Life Tips from Jonathan Berkowitz | Using a Stress Diary

Jonathan Berkowitz is committed to helping his clients identify and manage stressors in their lives. As a licensed clinical social worker, Jonathan Berkowitz spends a significant amount of time treating people overwhelmed by stressful situations. Stress interferes with health and well being, says Jonathan Berkowitz, and the effects may be felt sooner than many people expect. Additionally, the effects of stress can worsen as time goes on, adds Jonathan Berkowitz.

There are valuable tools that people can incorporate into their lives, notes Jonathan Berkowitz, tools that will help identify and relieve stress before it does harm. Jonathan Berkowitz helps clients learn to scan themselves for signs of stress. Jonathan Berkowitz asks, “Do simple set backs like lateness or changed plans make you feel a disproportionate sense of failure? Do you feel useless,” inquires Jonathan Berkowitz, “unless it feels like everyone loves you all the time?”

With practice it becomes possible, points out Jonathan Berkowitz, to identify personal signs that warn of stress. A good way to track stress, adds Jonathan Berkowitz, is to keep a stress diary. Jonathan Berkowitz explains that a stress diary can help a person to analyze stress, becoming aware of when and where it happens most often. Try keeping a stress diary for one week, suggests Jonathan Berkowitz, and be sure to write down everything. Jonathan Berkowitz says that it’s also important to note the time and the cause of the stress. It may be a traffic jam making you late for work, says Jonathan Berkowitz, or a tantrum thrown by your child. Keep track of these worries, says Jonathan Berkowitz, and what they are about. It could be that car repair expenses are higher than you expected, adds Jonathan Berkowitz, or your hours have been cut back at work.

After a week of entries, Jonathan Berkowitz suggests studying them for patterns or other things that you have the power to change. Categorize the stresses, suggests Jonathan Berkowitz, according to internal and external stressors. External stressors include things caused by other people or events. An example of an external stressor, says Jonathan Berkowitz, is an expensive car repair bill. Internal stressors, continues Jonathan Berkowitz, are caused by your own thought patterns and interior monologues. According to Jonathan Berkowitz, an example of an internal stressor is when an individual beats him or herself up about not earning enough money to pay for those car repairs. Another common example of internal stress, continues Jonathan Berkowitz, is worrying about things that are not likely to happen.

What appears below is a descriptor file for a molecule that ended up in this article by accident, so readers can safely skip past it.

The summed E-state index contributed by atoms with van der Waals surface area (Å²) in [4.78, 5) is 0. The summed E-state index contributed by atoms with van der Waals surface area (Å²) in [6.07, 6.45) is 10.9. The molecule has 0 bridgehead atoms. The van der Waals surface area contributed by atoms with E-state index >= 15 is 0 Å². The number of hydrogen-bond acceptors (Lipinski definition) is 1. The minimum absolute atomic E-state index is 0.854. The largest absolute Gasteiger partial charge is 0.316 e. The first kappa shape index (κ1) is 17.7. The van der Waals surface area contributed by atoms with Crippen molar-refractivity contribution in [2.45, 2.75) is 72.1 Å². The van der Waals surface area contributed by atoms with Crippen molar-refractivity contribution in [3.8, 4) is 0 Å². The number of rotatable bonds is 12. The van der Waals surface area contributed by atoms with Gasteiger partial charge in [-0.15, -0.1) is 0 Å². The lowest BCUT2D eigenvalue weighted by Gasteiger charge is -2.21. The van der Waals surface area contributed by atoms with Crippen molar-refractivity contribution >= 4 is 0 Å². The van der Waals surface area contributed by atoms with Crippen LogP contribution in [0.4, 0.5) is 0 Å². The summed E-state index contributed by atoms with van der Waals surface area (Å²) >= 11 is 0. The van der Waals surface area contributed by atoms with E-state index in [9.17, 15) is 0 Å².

Stress diaries can be very helpful, says Jonathan Berkowitz, because they can give you a renewed sense of perspective on the stressors. For example, if you notice that the traffic of your morning commute is a consistent source of stress, Jonathan Berkowitz suggests exploring different ways to get to work. With new perspectives, says Jonathan Berkowitz, solutions to stressful situations are likely to become more readily apparent.

About Jonathan Berkowitz

Jonathan Berkowitz received a Bachelor of Science degree in Psychology from Queens College in Flushing, New York in 1994. Following studies at the Long Island University, Jonathan Berkowitz became a certified school social worker and school Psychologist in 1997. Jonathan Berkowitz earned a Masters of Clinical Social Work from New York University in 1999, and later was recognized as a Licensed Clinical Social Worker (LCSW). In 2000, Jonathan Berkowitz was issued a Post Masters certificate in Early Childhood and Adolescence Psychotherapy. Jonathan Berkowitz obtained Post Masters certification in Gestalt Therapy from the Gestalt Association of Psychotherapy in New York City in 2002.

It was while Jonathan Berkowitz was studying at Queens College that he served in the Brooklyn Public Schools as a special Education Instructor from 1993-1994. Jonathan Berkowitz also served as a school Psychologist and Social Worker in Brooklyn with the Board of Education. Additionally, Jonathan Berkowitz did an internship in social work at Maimonides Psychiatric Outpatient in Brooklyn.

During 1999 and 2000 Jonathan Berkowitz worked as an outpatient social worker, MSW, CSW at New Hope Guild in Brooklyn, New York. Jonathan Berkowitz served as Administrative Assistant, MSW, and LMSW at Fordham Tremont Center in Bronx, New York during 2003-2004. Additionally, Jonathan Berkowitz offered his services as Clinical Social Worker, MSW, and CSW to the Jewish Board of Family & Children Services in Brooklyn, New York from 2002 through 2006.

During 2004–2005, Jonathan Berkowitz worked at the Bikur Cholim Department of Clinical Services in Rockland, New York as Administrative Director, MSW, and LMSW. Jonathan Berkowitz currently maintains a private practice in Teaneck, New Jersey focusing on children, adolescents, couples, and families.

To contact Jonathan Berkowitz, call 646-338-5424 or email berkj1517@yahoo.com. For more information about his services visit www.familiesheal.com.

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